The Wolverines’ ground attack has become a staple behind Blake Corum and Donovan Edwards, but has come up small in the CFP.
Dec. 31, 2022, as afternoon gave way to evening at State Farm Stadium in Glendale, Arizona, one of the most sought-after interviews within a desolate Michigan locker room was reserve running back Kalel Mullings.
A swath of reporters engulfed the linebacker-turned-ball carrier for what everyone knew would be an uncomfortable series of questions. Mullings’ goal-line fumble in the second quarter had robbed the Wolverines of a chance to narrow TCU‘s double-digit lead in a game they ultimately lost by six points.
“I mean, honestly, it still hurts sometimes,” Mullings told FOX Sports on Saturday morning, nearly a full year removed from arguably the lowest moment of his career. “But that’s just life. You’ve got to let things go. We’re here again, it’s a new year, and a new opportunity to win. What happened last year doesn’t matter. Even if we won it all last year, it wouldn’t matter right now. So we’re just looking at where we are right now, being where our feet are, and attacking it day by day.”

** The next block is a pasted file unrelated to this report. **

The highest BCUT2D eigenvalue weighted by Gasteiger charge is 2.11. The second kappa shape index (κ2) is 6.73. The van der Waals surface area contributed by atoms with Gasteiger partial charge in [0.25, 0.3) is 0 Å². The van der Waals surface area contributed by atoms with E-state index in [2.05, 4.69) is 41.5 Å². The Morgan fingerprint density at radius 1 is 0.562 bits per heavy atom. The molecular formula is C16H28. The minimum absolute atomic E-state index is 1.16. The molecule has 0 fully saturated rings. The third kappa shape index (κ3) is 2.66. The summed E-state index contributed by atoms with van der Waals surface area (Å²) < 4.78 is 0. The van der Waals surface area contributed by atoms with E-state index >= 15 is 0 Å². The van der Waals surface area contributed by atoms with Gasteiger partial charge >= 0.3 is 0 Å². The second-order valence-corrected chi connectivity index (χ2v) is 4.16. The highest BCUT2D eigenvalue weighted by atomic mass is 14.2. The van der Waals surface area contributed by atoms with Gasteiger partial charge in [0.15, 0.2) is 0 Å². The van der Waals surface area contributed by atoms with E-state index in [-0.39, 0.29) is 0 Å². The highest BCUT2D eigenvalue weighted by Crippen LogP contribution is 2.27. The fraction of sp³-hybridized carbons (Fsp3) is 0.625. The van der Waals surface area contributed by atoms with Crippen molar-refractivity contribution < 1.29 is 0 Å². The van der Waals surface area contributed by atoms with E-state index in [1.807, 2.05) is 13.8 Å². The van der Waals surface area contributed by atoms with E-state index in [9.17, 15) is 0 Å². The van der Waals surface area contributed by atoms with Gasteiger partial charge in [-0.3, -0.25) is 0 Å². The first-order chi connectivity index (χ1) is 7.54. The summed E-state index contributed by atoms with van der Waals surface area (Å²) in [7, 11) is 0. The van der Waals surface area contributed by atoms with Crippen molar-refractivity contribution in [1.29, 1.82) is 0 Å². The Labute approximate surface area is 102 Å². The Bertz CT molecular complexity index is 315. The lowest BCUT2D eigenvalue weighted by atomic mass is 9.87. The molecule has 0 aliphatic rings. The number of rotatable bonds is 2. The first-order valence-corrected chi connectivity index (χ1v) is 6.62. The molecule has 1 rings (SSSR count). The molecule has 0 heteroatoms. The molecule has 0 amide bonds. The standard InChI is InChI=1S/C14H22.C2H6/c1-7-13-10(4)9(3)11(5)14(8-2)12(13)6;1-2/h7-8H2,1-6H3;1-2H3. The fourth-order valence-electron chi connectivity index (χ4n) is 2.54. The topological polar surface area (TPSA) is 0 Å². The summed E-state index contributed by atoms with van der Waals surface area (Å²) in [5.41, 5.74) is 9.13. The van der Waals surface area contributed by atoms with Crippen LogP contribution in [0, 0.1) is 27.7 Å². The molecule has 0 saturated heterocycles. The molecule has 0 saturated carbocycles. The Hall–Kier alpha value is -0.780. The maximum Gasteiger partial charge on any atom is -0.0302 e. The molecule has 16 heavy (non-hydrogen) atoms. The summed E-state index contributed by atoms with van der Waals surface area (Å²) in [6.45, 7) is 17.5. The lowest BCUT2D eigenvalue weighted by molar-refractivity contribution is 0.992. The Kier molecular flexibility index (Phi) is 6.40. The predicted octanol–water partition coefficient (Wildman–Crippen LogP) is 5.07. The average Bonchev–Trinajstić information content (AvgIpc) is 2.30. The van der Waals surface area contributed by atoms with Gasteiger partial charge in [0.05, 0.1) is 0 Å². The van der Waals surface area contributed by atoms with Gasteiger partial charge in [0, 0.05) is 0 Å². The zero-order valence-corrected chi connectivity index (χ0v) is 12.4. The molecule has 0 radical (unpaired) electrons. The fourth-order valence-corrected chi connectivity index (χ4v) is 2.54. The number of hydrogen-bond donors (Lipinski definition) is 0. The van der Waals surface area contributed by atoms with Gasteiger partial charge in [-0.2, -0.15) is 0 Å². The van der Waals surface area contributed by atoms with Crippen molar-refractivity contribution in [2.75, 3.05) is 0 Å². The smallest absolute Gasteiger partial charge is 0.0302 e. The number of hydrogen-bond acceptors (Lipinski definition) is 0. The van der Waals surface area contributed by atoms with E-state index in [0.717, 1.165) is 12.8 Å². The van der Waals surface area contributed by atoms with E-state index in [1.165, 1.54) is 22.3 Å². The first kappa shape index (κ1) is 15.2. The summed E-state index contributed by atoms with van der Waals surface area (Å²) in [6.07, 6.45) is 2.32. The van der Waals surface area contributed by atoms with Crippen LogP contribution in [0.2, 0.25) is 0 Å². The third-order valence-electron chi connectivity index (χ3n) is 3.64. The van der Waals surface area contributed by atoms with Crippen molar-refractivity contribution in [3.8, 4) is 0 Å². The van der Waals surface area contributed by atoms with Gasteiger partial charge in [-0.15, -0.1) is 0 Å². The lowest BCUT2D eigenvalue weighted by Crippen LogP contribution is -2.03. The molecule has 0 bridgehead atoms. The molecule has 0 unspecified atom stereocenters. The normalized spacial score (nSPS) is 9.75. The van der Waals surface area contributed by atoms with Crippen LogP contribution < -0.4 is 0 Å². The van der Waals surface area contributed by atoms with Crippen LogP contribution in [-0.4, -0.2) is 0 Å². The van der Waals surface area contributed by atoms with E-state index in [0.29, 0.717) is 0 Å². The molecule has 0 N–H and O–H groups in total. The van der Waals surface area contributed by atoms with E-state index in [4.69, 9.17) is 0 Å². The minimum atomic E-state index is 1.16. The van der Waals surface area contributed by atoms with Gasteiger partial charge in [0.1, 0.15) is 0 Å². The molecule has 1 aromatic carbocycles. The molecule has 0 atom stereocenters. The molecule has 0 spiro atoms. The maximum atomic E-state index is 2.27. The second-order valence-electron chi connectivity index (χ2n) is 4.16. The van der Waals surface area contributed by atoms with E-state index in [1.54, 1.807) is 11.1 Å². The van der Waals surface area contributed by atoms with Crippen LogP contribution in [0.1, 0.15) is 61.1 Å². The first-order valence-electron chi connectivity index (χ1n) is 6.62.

Had Michigan enjoyed a bit more luck on the injury front last season, Mullings would never have been in that position at all. It was No. 1 tailback Blake Corum who paced the Wolverines with 1,463 yards and 18 touchdowns as the bell cow for a rushing attack that ranked fifth in the country and second among teams from the Power 5 conferences. And when Corum suffered what proved to be a season-ending knee injury in the penultimate game of the regular season, it was No. 2 tailback Donovan Edwards who roared to life with 401 yards and three touchdowns total in wins over Ohio State and Purdue. But when a lingering hand injury left Edwards sporting a small cast during the team’s second consecutive trip to the College Football Playoff, the decision was made to entrust Mullings with short-yardage and goal-line opportunities — one of the many ill-fated choices by head coach Jim Harbaugh and his staff that afternoon.